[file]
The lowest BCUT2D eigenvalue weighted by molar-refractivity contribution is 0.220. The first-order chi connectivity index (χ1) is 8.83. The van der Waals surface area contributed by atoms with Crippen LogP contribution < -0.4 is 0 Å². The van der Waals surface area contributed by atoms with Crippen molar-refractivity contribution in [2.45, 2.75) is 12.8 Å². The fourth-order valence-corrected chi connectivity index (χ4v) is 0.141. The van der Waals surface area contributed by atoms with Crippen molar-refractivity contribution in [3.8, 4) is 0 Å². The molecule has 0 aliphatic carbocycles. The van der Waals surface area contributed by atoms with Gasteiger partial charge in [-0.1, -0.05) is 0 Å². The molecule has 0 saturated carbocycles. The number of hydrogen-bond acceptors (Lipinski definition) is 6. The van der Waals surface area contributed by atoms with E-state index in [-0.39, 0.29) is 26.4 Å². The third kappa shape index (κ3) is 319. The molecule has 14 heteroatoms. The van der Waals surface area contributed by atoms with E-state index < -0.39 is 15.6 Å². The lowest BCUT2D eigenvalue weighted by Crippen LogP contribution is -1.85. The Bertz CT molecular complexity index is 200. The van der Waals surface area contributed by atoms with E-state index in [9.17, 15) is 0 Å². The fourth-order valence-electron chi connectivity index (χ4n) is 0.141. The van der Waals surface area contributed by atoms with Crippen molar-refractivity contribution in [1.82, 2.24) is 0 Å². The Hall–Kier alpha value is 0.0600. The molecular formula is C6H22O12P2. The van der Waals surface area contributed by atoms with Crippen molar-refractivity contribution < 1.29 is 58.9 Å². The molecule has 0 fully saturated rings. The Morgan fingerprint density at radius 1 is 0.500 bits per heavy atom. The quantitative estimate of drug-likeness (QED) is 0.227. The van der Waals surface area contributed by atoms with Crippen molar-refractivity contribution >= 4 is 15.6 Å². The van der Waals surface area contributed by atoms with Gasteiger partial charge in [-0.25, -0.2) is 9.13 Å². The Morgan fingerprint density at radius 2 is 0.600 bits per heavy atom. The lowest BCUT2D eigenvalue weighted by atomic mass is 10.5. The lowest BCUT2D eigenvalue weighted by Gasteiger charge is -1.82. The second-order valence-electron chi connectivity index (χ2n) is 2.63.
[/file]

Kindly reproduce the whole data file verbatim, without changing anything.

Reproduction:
The lowest BCUT2D eigenvalue weighted by molar-refractivity contribution is 0.220. The first-order chi connectivity index (χ1) is 8.83. The van der Waals surface area contributed by atoms with Crippen LogP contribution < -0.4 is 0 Å². The van der Waals surface area contributed by atoms with Crippen molar-refractivity contribution in [2.45, 2.75) is 12.8 Å². The fourth-order valence-corrected chi connectivity index (χ4v) is 0.141. The van der Waals surface area contributed by atoms with Crippen molar-refractivity contribution in [3.8, 4) is 0 Å². The molecule has 0 aliphatic carbocycles. The van der Waals surface area contributed by atoms with Gasteiger partial charge in [-0.1, -0.05) is 0 Å². The molecule has 0 saturated carbocycles. The number of hydrogen-bond acceptors (Lipinski definition) is 6. The van der Waals surface area contributed by atoms with E-state index in [-0.39, 0.29) is 26.4 Å². The third kappa shape index (κ3) is 319. The molecule has 14 heteroatoms. The van der Waals surface area contributed by atoms with E-state index < -0.39 is 15.6 Å². The lowest BCUT2D eigenvalue weighted by Crippen LogP contribution is -1.85. The Bertz CT molecular complexity index is 200. The van der Waals surface area contributed by atoms with E-state index in [9.17, 15) is 0 Å². The fourth-order valence-electron chi connectivity index (χ4n) is 0.141. The van der Waals surface area contributed by atoms with Crippen molar-refractivity contribution in [1.82, 2.24) is 0 Å². The Hall–Kier alpha value is 0.0600. The molecular formula is C6H22O12P2. The van der Waals surface area contributed by atoms with Crippen molar-refractivity contribution < 1.29 is 58.9 Å². The molecule has 0 fully saturated rings. The Morgan fingerprint density at radius 1 is 0.500 bits per heavy atom. The quantitative estimate of drug-likeness (QED) is 0.227. The van der Waals surface area contributed by atoms with Crippen molar-refractivity contribution >= 4 is 15.6 Å². The van der Waals surface area contributed by atoms with Gasteiger partial charge in [-0.25, -0.2) is 9.13 Å². The Morgan fingerprint density at radius 2 is 0.600 bits per heavy atom. The lowest BCUT2D eigenvalue weighted by atomic mass is 10.5. The lowest BCUT2D eigenvalue weighted by Gasteiger charge is -1.82. The second-order valence-electron chi connectivity index (χ2n) is 2.63.